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Market Report: LSE tempts techs on to new market

California's Silicon Valley appears to have it all if you are a tech firm: money available from entrepreneurs and government, and a network of tech specialists that is the envy of the world. For the UK, no matter how much Silicon Roundabout, Fen or Glen is marketed as east London's, Cambridge's or Scotland's answer to the Valley, the numbers just don't add up.

But the London Stock Exchange is trying to do its bit to attract the next Apple or Facebook to list in London. On Wednesday it released further details of its new High Growth Segment – a stepping stone between AIM and a premium listing to encourage technology and other high-growth firms to consider listing in London.

There have been no IPOs in the technology sector in Europe since 2010, sparking concerns that the UK is missing out on companies that could one day become technology giants. The move to create the High Growth Segment – for companies valued at about £300m with compound growth rate of 20 per cent over the last three years – will of course be welcomed. But research from tech experts at Deloitte has found that small tech firms on AIM are not in short supply. Deloitte highlights that no UK technology companies have listed in the US in the past three years, whereas during the same period over 30 UK tech groups listed on AIM.

John Hammond, partner at Deloitte, said: "Our analysis shows that smaller UK technology companies have, for some while, been choosing London rather than the US. AIM has been doing its job as an incubator for UK companies. What is exciting about the launch of the High Growth Segment is that larger UK technology now have a real alternative, and that can only be a good thing for London."

AIM looked as if it was losing one small tech tiddler. The Dundee-based cash-machine software group I-Design received an £8.5m takeover offer from the UK arm of the American ATM operator Cardtronics. It recommended shareholders accept the offer and the shares shot up 36p to 59p.

During afternoon trade, the FTSE 100 index reached a five-year high and edged above the 6,377 mark. But it fell back before the close – mimicking Wall Street which fell back in early trade – and finished the day up 20.7 points to 6,359.11.

A number of stocks going ex-dividend held back the blue-chip index. AstraZeneca was one of them, down 68.5p to 2,950p. But UBS issued a note stating the buy case for the pharmaceuticals group.

There has been plenty of speculation about corporate activity at the telecoms group Vodafone, focused on its US joint venture. But news emerged that it was considering a £5bn-plus takeover of Kabel Deutschland. The shares responded by declining 1.85p to 171.65p.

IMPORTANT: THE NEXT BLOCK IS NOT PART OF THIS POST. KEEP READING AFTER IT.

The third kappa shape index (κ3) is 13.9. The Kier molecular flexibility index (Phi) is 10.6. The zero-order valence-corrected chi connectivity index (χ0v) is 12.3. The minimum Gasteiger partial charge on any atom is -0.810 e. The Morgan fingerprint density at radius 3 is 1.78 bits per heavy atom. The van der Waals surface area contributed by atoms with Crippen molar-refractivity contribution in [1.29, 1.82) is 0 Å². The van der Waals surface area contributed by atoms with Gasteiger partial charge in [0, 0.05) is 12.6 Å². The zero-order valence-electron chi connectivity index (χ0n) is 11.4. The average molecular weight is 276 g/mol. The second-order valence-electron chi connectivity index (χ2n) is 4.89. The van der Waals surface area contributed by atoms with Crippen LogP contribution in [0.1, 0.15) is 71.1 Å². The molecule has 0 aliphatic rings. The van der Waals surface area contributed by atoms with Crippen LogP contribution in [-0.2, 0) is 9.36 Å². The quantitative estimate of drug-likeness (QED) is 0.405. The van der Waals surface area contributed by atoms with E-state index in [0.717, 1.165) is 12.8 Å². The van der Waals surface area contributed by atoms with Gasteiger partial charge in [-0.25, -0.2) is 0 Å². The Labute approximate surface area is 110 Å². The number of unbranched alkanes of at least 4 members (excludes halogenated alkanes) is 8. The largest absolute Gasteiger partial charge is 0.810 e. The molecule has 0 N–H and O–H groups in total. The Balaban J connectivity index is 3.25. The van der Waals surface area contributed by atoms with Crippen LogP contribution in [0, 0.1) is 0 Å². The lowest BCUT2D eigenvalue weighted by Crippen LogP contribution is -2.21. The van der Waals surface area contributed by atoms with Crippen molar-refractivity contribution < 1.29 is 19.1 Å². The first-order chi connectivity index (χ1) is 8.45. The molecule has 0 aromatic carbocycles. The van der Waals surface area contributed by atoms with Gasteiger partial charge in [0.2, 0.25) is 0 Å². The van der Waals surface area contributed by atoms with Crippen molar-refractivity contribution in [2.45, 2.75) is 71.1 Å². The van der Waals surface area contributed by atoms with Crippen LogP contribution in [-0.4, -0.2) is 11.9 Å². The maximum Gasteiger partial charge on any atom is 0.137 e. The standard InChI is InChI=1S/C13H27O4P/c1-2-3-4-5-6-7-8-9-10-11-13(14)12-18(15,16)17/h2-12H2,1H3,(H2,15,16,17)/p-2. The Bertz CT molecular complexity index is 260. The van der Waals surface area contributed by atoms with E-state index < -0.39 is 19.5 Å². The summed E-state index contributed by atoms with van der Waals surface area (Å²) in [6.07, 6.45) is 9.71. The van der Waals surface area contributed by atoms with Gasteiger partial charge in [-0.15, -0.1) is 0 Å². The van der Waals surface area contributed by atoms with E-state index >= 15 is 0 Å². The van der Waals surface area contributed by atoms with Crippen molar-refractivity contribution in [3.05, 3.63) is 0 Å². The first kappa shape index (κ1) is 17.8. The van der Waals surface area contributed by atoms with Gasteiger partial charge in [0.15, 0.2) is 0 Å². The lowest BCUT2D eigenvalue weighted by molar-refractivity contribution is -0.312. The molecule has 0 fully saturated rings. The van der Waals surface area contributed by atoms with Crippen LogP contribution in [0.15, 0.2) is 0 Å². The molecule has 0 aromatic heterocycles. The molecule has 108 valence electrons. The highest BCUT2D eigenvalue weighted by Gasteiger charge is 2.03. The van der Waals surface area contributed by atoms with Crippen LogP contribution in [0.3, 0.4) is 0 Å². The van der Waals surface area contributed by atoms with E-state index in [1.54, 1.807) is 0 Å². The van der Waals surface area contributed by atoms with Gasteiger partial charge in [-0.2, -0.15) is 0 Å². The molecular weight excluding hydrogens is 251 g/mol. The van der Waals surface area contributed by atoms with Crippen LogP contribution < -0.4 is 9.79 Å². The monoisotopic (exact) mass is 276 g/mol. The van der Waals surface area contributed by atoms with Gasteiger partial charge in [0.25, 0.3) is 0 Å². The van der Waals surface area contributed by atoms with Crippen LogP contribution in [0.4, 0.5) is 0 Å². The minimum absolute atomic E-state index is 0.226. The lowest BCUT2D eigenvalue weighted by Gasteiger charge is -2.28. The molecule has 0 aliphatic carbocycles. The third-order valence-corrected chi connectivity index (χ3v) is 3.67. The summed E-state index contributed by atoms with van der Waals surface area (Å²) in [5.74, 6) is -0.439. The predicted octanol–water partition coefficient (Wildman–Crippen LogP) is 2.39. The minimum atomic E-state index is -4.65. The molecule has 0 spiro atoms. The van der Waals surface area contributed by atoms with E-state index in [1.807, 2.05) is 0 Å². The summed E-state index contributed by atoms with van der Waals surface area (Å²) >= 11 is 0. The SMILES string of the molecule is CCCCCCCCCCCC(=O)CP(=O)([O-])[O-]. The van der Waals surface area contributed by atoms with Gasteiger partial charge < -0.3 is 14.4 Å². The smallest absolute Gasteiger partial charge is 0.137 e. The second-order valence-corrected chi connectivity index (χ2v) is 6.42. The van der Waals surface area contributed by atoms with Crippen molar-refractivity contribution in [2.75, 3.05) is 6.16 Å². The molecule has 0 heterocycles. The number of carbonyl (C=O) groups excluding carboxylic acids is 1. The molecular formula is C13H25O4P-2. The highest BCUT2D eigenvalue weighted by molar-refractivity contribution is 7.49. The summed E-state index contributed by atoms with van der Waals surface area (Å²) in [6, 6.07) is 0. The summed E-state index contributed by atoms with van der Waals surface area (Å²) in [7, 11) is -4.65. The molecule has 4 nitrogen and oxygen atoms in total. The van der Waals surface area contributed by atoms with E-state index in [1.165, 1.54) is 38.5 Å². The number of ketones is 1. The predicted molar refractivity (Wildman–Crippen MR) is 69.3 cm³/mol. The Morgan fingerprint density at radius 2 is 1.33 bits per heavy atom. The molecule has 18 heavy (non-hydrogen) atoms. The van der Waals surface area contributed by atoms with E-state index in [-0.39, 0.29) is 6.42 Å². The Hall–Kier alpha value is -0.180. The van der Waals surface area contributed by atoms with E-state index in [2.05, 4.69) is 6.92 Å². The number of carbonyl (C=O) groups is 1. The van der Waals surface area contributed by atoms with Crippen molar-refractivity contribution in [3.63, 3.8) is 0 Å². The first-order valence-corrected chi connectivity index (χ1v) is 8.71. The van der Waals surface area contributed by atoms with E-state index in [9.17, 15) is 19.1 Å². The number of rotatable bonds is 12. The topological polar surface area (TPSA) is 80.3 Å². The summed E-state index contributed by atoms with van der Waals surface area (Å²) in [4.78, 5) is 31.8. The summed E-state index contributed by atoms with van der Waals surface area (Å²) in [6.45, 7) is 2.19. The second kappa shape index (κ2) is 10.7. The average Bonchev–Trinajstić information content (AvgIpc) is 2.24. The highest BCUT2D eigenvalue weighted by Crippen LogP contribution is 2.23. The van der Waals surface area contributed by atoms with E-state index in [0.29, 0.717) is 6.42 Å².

Water experts at JPMorgan played down the chances of mergers in the utilities sector. Morgan's Edmund Reid and Chris Gallagher think "the closer we get to Ofwat's 2014 price review, the less likely a bid becomes".

Mr Reid and Mr Gallagher are so sure of the adverse effects of regulation – including the Water Bill due before Parliament this year – that they have slashed the rating of their "favoured UK water utility", Pennon. They now rate Pennon neutral or hold – down from buy – but have slightly increased their share-price target to 695p. Shares in the water and waste group trickled down 2.5p to 676p. Severn Trent, down 1p to 1,610p, is rated as neutral with a share-price target of 1,520p. Vague rumours that United Utilities is a bid target have been doing the rounds for months, but the JPMorgan team rates the stock neutral with a price target of 720p. The shares slipped 0.5p to 729.5p.

Top of the table on the benchmark index was the explorer Tullow Oil. Its results were in line with forecasts, and it reported a 5 per cent spurt in full-year operating profit. It added that its Kenyan well, Twiga South-1, reported better-than-expected results and the shares gushed 80p higher to 1,260p.

Plans for cost-cutting at the Tanzania-focused miner African Barrick Gold sent its shares to the bottom of the mid-cap index, down 39p to 302p. Sale talks for the miner, initiated by its parent company Barrick Gold, collapsed in January, and it said it would now focus on cutting costs.

One mid-tier dweller still the subject of vague bid rumour was Man Group. The hedge-fund shares have risen more than 20 per cent since the start of the month and added 3.5p to 108.6p.

Conroy Gold and Natural Resources appointed Seamus FitzPatrick as deputy chairman as rumours circulated that partner Goldfields may be interested in a joint venture. The shares sparkled up 0.58p to 2.38p.